EXECUTION : The Discipline of Getting Things Done: Book Review; V3 Issue 3

 Title: EXECUTION : The Discipline of Getting Things Done
 Author: Larry Bossidy and Ram Charan with Charles Burck
 Publication details: 2002, Random House
 Number of pages: 269 pages


Most business strategies fail because they were not executed well. But what does it really take to execute well? Let Larry Bossidy, one of the world's most acclaimed CEOs (of Allied Signal and Honeywell International) and Ram Charan, a legendary advisor to senior executives and boards of directors, tell you. In their book Execution they argue that a leader’s most important job is execution. Execution closes the gap between results promised and delivered. They criticize the overly hands-off approach of leaders who see execution as the tactical side of the business, something they can delegate, while they focus on the bigger picture. Without advocating micro-management, they promote senior management’s focus on developing an execution culture.

The book demonstrates how organizations such as GE, Wal-Mart and Colgate-Palmolive have been able to reach and even exceed goals by successfully integrating three core processes of people, strategy and operations. Bossidy asserts that the job of selecting and appraising people, particularly top executives, should never be delegated. At Honeywell, as the CEO Bossidy personally made calls to check references for key hires and approved important promotions and transfers. A great strategy comes together only after robust debate among key executives and not after just a presentation of PowerPoint slides. It should be in sync with the realities of the marketplace, the economy and the competition reflecting both the company's organizational capabilities and describing how the company can expand its capabilities to meet challenges. A good operating plan breaks down long-term goals into short-term targets. These should reflect not what happened last year, but what realistically can be achieved in the future. Again, a discussion on how and even whether you can get the desired results, is a must.

The authors have a view on many aspects of a business. For instance they feel that people processes should be forward looking, evaluating people against the requirements of the future rather than looking at today’s requirements. Or that corporate level strategy being the vehicle for allocating resources among business units, should not just be a sum of those parts. The book contains a lot of wisdom like “When the leader discusses issues in a group setting everybody learns.” and “Many sizable businesses spend weeks or months preparing their budgets. This is unnecessary, and a great waste of time.”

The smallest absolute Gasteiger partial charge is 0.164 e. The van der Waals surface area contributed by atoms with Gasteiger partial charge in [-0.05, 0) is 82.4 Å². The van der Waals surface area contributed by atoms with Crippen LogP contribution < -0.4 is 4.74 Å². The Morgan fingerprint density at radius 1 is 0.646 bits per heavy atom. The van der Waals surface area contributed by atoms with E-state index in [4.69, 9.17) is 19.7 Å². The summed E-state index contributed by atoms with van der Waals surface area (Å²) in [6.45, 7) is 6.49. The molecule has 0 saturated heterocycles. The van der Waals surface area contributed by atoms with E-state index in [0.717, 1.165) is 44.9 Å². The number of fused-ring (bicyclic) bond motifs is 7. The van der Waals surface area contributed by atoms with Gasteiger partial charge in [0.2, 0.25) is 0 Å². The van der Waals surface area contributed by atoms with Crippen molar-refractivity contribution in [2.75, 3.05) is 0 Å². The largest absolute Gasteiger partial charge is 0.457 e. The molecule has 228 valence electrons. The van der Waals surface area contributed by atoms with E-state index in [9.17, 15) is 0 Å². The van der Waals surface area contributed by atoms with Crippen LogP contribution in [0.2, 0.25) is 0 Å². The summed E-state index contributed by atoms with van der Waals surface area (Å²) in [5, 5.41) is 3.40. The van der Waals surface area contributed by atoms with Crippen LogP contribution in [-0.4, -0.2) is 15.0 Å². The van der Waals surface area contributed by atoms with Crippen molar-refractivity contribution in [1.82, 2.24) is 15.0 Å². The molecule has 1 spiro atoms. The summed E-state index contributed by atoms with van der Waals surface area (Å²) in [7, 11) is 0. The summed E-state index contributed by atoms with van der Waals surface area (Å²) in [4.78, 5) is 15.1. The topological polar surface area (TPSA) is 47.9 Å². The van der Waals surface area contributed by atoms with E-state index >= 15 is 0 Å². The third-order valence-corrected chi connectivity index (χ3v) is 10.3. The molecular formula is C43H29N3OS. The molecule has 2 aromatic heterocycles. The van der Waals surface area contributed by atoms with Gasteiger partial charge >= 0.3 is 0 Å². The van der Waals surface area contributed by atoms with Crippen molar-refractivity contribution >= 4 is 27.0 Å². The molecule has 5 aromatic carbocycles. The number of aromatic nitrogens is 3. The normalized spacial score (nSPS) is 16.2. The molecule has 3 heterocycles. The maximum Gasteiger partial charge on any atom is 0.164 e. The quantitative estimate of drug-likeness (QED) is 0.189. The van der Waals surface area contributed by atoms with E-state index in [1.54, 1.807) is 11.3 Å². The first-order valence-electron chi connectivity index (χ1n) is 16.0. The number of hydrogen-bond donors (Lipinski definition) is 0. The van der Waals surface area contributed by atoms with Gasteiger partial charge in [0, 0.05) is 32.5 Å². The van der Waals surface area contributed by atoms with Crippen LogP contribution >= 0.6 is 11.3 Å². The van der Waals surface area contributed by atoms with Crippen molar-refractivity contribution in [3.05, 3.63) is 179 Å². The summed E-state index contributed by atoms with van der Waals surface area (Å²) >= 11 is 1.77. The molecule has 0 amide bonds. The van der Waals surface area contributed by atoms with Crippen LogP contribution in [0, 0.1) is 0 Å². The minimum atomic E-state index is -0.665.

Through case studies, checklists, detailed and interesting examples, Bossidy and Charan suggest ways organizations can improve the way they execute. There is case study to highlight the problem of strategies that are intellectually appealing but which the organization is incapable of implementing. When AT&T acquired several cable companies their strategy made sense but the management did not have the ability to run them. The ‘Leader's Essential Behaviours’ check list contain behaviours such as ‘Know Your People and Your Business, Insist on Realism, Set Clear Goals and Priorities, Follow Through, Reward the Doers, Expand People's Capabilities through Coaching and Know Yourself’. Conducting a Strategy Review and Leadership and Retention Assessments are demonstrated with detailed live examples. An interesting example of people process is the GE’s ‘diamonds in the rough’ initiative. People of substance who do not have the polish of their peers and might get overlooked or are struggling in current jobs say because of a bad boss, are moved to better environments where they can grow.

While many stories are of senior management, the suggestions work just as well for all levels of management especially if you want to be an effective leader. For example the suggestions for dealing with non performers, challenging the assumptions of a plan and conducting an effective meeting are of value to managers at all levels. Developing the discipline of execution isn't made out to be simple and you will need to read this book many times to capture the multiple layers of messages. Write in the margins, underline, and annotate to internalize the lessons better. These lessons will certainly make you better at your job.

The 7 Habits of Highly Effective People: Book Review: V3 Issue 1

Title: The Seven Habits of Highly Effective People

Author: Steven R. Covey

Publication details: Simon & Schruster Ltd, Great Britain, 1992

Number of pages: 355 pages